Background: Medicare and Medicaid have implemented penalties for hospitals with high readmission rates. While this does not yet apply to post-operative readmissions, there is concern that it soon will. Algorithms for predicting readmission have been developed for medical patients; however, to date, no such tool has been developed for post-operative patients.
Study design: Retrospective review and prospective validation of a predictive nomogram.
Setting: Single academic hospital.
Synopsis: Using the American College of Surgeons’ National Surgical Quality Improvement Program (ACS NSQIP) and hospital billing data, a retrospective analysis of 2,799 patients who had elective surgery between 2006 and 2011 was performed in order to develop a predictive nomogram for post-operative readmissions. Pre-operative, operative, and post-operative variables associated with readmission were evaluated, and the following variables were found to be independently associated with readmission:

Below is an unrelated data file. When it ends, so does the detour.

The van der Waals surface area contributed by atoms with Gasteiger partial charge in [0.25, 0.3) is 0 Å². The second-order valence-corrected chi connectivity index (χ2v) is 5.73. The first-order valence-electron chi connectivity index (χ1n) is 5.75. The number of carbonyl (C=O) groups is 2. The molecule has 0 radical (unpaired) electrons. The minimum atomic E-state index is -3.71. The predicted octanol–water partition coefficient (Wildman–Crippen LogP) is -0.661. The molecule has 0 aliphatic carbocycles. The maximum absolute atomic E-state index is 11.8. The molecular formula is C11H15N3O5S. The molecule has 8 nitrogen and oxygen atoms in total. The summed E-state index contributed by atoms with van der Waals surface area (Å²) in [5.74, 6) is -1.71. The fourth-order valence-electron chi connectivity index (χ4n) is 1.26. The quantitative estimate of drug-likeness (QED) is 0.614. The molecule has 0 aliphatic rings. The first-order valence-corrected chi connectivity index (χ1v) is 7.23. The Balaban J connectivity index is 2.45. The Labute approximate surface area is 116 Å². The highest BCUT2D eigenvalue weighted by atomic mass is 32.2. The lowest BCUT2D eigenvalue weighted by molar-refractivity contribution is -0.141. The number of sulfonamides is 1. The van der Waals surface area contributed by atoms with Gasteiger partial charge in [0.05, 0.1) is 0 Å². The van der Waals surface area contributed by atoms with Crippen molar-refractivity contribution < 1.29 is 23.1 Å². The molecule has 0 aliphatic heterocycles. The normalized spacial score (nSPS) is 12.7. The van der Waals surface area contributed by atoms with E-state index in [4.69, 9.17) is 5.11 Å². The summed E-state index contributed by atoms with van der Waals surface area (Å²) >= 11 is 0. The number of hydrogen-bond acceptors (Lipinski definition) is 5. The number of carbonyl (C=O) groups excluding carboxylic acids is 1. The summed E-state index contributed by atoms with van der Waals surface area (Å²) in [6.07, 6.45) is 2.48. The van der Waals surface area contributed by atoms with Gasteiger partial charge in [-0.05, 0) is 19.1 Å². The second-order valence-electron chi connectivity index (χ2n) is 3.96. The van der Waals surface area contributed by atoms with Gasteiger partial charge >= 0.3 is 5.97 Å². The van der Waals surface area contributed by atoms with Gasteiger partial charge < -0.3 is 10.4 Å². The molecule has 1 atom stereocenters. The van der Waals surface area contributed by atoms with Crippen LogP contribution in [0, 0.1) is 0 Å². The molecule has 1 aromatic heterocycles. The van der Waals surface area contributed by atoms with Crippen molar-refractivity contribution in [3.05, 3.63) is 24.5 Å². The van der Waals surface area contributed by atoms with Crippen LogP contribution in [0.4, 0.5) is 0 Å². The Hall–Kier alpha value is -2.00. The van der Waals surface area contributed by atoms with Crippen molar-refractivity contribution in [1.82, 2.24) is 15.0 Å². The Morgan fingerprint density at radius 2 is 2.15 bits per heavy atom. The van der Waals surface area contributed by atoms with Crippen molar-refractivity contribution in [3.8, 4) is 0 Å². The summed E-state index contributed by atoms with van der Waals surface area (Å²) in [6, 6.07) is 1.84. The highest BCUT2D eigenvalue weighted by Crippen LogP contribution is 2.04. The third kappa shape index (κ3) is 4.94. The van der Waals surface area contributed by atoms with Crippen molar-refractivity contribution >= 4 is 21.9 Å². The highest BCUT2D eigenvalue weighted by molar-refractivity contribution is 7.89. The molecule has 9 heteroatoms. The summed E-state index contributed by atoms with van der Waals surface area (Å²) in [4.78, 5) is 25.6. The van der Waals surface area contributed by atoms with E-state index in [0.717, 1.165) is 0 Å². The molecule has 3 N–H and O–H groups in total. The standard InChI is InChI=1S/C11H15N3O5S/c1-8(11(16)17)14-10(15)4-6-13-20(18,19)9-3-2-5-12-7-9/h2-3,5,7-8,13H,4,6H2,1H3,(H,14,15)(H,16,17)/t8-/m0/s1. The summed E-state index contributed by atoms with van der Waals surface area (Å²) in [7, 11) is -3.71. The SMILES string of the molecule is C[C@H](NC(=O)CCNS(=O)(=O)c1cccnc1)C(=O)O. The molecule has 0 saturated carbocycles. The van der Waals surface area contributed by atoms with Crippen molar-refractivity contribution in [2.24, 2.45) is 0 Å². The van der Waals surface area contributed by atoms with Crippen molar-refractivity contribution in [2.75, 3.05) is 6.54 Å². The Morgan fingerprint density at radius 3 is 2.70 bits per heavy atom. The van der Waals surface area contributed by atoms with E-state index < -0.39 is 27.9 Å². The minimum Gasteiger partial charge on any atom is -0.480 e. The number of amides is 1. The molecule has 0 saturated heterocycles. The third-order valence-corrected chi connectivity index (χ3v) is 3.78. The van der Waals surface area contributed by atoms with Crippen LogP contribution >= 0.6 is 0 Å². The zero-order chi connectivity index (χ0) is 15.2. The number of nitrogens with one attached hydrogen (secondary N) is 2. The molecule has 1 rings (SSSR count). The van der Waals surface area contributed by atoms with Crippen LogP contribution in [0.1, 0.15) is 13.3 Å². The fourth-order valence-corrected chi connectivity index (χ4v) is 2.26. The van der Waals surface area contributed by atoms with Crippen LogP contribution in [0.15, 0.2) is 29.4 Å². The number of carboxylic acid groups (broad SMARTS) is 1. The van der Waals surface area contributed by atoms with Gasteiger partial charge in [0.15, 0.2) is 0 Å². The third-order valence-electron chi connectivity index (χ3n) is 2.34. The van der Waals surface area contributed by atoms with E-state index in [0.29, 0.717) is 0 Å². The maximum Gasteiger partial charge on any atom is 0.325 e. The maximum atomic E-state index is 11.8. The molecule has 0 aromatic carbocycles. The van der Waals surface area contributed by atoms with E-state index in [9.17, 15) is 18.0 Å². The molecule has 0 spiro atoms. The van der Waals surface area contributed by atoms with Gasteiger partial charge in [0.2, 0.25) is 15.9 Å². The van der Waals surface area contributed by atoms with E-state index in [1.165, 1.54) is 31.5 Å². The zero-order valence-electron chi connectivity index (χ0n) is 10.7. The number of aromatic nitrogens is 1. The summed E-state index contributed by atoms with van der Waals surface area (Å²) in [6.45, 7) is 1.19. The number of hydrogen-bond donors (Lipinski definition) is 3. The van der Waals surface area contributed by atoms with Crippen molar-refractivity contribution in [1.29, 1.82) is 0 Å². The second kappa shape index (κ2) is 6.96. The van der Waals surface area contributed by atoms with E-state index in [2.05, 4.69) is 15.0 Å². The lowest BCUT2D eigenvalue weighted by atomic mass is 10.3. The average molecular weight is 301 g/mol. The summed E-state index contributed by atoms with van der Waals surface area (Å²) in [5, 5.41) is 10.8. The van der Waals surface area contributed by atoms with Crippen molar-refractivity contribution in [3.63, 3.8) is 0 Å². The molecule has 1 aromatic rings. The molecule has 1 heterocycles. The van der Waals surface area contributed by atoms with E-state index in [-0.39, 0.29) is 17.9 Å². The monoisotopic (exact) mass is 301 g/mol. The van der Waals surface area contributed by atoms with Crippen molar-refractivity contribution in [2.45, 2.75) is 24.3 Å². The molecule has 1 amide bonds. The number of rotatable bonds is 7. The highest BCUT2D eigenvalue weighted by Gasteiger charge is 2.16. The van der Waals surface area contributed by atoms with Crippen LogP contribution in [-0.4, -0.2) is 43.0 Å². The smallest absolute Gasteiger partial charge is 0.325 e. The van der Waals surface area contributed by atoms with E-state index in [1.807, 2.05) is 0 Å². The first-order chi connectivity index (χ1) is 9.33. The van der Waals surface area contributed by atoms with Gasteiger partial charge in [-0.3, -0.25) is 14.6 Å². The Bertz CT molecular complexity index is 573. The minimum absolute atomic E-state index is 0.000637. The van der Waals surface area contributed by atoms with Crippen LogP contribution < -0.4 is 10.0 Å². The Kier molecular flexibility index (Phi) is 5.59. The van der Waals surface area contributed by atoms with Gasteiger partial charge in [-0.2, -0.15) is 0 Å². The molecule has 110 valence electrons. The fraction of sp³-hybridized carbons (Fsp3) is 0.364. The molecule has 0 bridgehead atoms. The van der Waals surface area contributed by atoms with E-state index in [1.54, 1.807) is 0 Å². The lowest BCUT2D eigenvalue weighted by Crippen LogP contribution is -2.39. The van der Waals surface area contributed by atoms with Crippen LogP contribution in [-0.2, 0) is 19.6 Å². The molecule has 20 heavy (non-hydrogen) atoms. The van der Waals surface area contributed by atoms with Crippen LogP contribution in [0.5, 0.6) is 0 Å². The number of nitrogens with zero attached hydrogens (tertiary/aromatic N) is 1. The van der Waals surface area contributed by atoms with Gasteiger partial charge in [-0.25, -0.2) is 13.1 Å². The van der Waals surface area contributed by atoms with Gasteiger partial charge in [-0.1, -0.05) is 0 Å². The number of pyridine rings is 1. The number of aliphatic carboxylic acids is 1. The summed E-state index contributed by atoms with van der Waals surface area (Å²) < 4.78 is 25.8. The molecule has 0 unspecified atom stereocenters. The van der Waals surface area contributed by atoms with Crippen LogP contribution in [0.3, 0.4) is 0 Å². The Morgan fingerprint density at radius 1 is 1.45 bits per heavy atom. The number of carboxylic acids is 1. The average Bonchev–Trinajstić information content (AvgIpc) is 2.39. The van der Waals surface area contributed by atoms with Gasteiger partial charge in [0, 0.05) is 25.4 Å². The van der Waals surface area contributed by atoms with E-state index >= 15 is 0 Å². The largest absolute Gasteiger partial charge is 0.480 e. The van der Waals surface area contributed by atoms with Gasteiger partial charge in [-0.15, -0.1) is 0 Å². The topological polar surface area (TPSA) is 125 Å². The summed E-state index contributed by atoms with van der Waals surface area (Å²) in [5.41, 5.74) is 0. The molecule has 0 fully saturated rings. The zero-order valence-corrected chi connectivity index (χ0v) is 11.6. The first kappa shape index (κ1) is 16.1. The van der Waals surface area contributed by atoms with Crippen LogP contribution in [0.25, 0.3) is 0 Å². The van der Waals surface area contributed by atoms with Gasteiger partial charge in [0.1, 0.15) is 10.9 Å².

- Bleeding disorder;
- Prolonged procedure length;
- In-hospital complications;
- Dependent functional status; and/or
- Higher care at discharge.
Using a linear regression model, a nomogram was developed that was prospectively validated in 255 patients from a single center. The nomogram accurately predicted the risk of post-operative readmission (C statistic=0.756) in the prospective analysis.
The nomogram has limited generalizability given the fact that it included patients from a single institution; it would benefit from external validation before widespread use.
Bottom line: The use of this predictive nomogram could aid in identifying patients at high risk of readmission.
Citation: Tevis SE, Weber SM, Kent KC, Kennedy GD. Nomogram to predict postoperative readmission in patients who undergo general surgery. JAMA Surg. 2015;150(6):505-510. doi: 10.1001/jamasurg.2014.4043.